I think you are very wise to keep the door shut between your mother-in-law's apartment and your own house. It is a great mistake, even when you love someone very much and he is very close to you, not to be able to close a door when necessary. If you have a job you must insist that your life is your own, to be lived with your husband and not in constant contact with anyone outside. To have a door between your house and your mother-in-law's apartment is a great convenience and also, must give her a sense of safety, but that is all it should do. It should not be constantly open so that you have no sense of privacy.

 

6. My classmates and I are disturbed by the number of military men in high government office and about the plan now going forward for complete militarization of labor and industry. We believe in preparedness, of course, but shouldn't we be spending our tax money getting ready for peace instead of war?

There are fewer military men in high government office at present than there were immediately after the war. I do no think that labor and industry will be completely militarized. Naturally, in making plans for a possible war those who are concerned about war and defense must think of the way in which labor and industry would be used were there to be a war, but that does not mean that in peacetime these plans will be put into action.

I agree with you that tax money should be very carefully allocated. It is necessary to spend a certain amount to build up our military strength, but at the same time we should be building the things in our nation which prepare us for peace.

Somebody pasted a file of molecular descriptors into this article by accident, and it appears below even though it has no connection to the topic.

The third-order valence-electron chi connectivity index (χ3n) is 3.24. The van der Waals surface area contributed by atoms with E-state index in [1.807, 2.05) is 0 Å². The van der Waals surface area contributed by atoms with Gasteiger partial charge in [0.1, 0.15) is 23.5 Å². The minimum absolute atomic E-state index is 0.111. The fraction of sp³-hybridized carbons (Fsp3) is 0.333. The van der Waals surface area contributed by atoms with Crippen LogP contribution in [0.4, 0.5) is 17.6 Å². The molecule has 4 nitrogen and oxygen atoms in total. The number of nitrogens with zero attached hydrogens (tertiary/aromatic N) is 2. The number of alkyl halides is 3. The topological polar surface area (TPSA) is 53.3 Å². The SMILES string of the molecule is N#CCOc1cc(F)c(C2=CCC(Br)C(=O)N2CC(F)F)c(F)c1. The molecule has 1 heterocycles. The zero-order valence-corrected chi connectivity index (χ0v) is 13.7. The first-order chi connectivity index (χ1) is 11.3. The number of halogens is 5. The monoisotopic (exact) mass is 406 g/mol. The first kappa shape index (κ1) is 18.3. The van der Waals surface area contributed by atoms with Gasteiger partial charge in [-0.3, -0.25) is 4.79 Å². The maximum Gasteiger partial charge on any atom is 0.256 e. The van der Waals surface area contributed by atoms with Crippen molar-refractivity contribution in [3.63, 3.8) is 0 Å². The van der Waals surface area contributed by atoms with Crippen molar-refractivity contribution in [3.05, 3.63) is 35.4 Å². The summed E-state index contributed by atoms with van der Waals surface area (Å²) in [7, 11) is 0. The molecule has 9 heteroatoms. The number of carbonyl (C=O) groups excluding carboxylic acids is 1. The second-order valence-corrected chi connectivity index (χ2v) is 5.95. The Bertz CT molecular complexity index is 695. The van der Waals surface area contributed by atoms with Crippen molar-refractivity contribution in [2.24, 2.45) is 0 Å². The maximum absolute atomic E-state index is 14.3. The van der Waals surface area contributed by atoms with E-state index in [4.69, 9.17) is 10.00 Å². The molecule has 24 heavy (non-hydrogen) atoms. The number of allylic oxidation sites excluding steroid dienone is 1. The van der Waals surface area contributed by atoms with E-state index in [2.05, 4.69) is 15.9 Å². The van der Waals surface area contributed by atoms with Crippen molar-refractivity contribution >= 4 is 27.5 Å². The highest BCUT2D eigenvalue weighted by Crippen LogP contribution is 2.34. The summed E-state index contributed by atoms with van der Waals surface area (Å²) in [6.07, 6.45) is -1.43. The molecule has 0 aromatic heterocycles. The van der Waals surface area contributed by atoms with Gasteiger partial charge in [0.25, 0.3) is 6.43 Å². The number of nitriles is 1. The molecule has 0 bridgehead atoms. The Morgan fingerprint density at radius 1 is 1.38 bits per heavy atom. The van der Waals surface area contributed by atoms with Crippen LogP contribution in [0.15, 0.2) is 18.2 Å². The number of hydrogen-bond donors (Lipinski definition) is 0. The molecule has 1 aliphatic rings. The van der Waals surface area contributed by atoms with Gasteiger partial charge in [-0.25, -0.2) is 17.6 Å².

7. I have been reading and enjoying This I Remember. In the June McCall's on page 121, column 2, you say "...my grandmother, Mrs. Theodore Roosevelt." Now I am unable to figure how Mrs. Theodore Roosevelt was your grandmother. Can you explain this relationship?

My father was President Theodore Roosevelt's brother. His name was Elliott Roosevelt, and their father was Mr. Theodore Roosevelt, who married a Miss Bulloch of Georgia. That is how it happens that Mrs. Theodore Roosevelt was my grandmother – the mother of President Theodore Roosevelt, not his wife.

 

8. On every hand you hear that our country is heading into a bad depression. Do you think this is true? What should be done to avoid it?

I do not think we need to have a bad depression, if our industrialists and economists learned their lesson in the 1930s. It cannot be prevented by greedy men. It must be prevented by men of wide and unselfish vision who see that no one group can garner unto itself great resources and leave the mass of people without their fair share.

 

9. Why don't we require that posters explaining the accomplishments of the Marshall Plan be placed in every public place in countries receiving this aid and every article sent there to be stamped "Made in U.S.A."? Why are we throwing away our "bullets"?

That is a question of public relations, and I think it must be handled in conjunction with the peoples of the countries where the Marshall Plan is administered. Your idea would seem to me a very good one, but there might be objections which I know nothing about, and therefore we have to leave it to the public relations departments who work out these matters with the countries receiving Marshall Plan aid.

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About this document

If You Ask Me, September 1949

Roosevelt, Eleanor, 1884-1962
[ ERPP bio | VIAF | WorldCat | DPLA | SNAC ]

McCall's, volume 76, September 1949

Digital edition created by The Eleanor Roosevelt Papers Project

Digital edition published 2014, 2016 by
The Eleanor Roosevelt Papers Project